Take a look at how Silicone Engineering’s silicone materials are manufactured, from receiving the raw base material via Goods In, to the finished silicone product leaving via Goods Out!
Here at Silicone Engineering, we are very fortunate to have outstanding mixing and compounding facilities and process in excess of 2000 tonnes of HTV silicone per annum. It all starts in The Mill Room which acts as the hub of the business giving Silicone Engineering the capability to kit, mix and blend our own custom silicone formulations and grades.
In essence, the Mill Room is where our silicone products start their journey, a bit like the mixing bowl when making a cake. Specific formulations are used to weigh out the ingredients which then get placed into a mixer to be fully blended into one consistent mix.
Once the raw materials have been assembled by the Mill Room, a mixing machine is then used to integrate the material more comprehensively creating a silicone rubber compound. As mentioned above, the process is similar to mixing cake or bread ingredients which is why these machines are sometimes affectionately referred to as “dough mixers”.
The fundamental purpose of our mixing machines is to ensure the silicone base, colour pigments, additives and any other ingredients are blended and mixed together as efficiently as possible. If you get it wrong at this stage, then the rest of the processing stages are most likely to have issues.
Once mixed, the new silicone compound is now ready to undergo its transformation from a simple silicone compound to a fixed silicone rubber product – enter the conversion machines! These are the machines that convert the compound into many different formats such as sheets, rolls, strips, tubes, profiles and sections.
At Silicone Engineering, we have categorised our conversion machines into 2 types – Calenders and Extruding machines.
Calendering is Silicone Engineering’s specialty and we have been experts in this field for over 40 years. In its simplest form, it is the process of making silicone compound into sheets and rolls by using a calender(s). The calender is a series of large rollers (bowls) which can be set close together to pre-form sheeting products. Once set to the correct width and thickness the sheeting then comes off the bowls and onto a curing belt which transports it to a pre-cure oven set at high temperature. As the sheeting travels down the curing line and into the heat of the oven, a process of chemical cross linking occurs activated by heat which sets the sheet in a fixed shape, in this case a silicone sheet or roll.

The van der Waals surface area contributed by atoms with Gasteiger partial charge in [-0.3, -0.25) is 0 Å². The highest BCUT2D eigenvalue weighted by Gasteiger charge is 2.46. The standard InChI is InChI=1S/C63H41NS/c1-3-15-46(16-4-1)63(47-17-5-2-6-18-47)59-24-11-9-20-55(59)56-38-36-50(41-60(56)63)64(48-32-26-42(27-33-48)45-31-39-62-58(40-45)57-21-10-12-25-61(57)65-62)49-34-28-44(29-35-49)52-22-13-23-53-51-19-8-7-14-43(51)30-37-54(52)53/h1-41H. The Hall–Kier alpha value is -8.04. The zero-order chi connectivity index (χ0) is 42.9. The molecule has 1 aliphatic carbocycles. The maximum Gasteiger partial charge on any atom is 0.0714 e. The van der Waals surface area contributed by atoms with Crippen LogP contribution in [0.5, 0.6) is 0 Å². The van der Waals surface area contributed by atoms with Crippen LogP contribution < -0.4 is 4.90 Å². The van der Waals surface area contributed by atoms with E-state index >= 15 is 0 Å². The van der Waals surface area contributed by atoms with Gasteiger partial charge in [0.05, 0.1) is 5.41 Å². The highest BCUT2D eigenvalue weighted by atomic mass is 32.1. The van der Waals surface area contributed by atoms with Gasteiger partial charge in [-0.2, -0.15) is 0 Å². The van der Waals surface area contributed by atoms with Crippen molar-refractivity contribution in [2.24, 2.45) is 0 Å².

You can watch the full process here:
Silicone compound is fed into the extruder which is essentially an Archimedes screw inside the fitting barrel. The extruder is designed to place the silicone under great pressure which expels all air from the compound before being forced through a shaped die according to the required shape needed. The same process as sheeting is used to set the extrusion to a fixed product by the introduction of heat, firstly by a pre-cure then a post cure once it is set.
Silicone Solid Extrusion at Silicone Engineering
suraSil™ Solid Silicone Extrusions for Food and Beverage Applications
Sponge Extrusion at Silicone Engineering
expanSil™ Silicone Sponge Extrusion
The Journey continues
The journey is not over for the newly converted silicone product, from its conversion from silicone base to a silicone rubber product such as sheeting or tubing. Secondary actions like jointing or adhesive backing now come into play to further continue the manufacturing process. Jointing is when an extruded part is joined at each end to form a complete gasket or seal. By vulcanising each end together gives an extremely strong join which forms complex seals for a number of different applications such as seals for food machinery. Our adhesive backing department take the sheets and/or rolls and apply a pressure sensitive adhesive backing system to one side, making it easier to apply the finished product once in application, whilst giving the sheet added strength.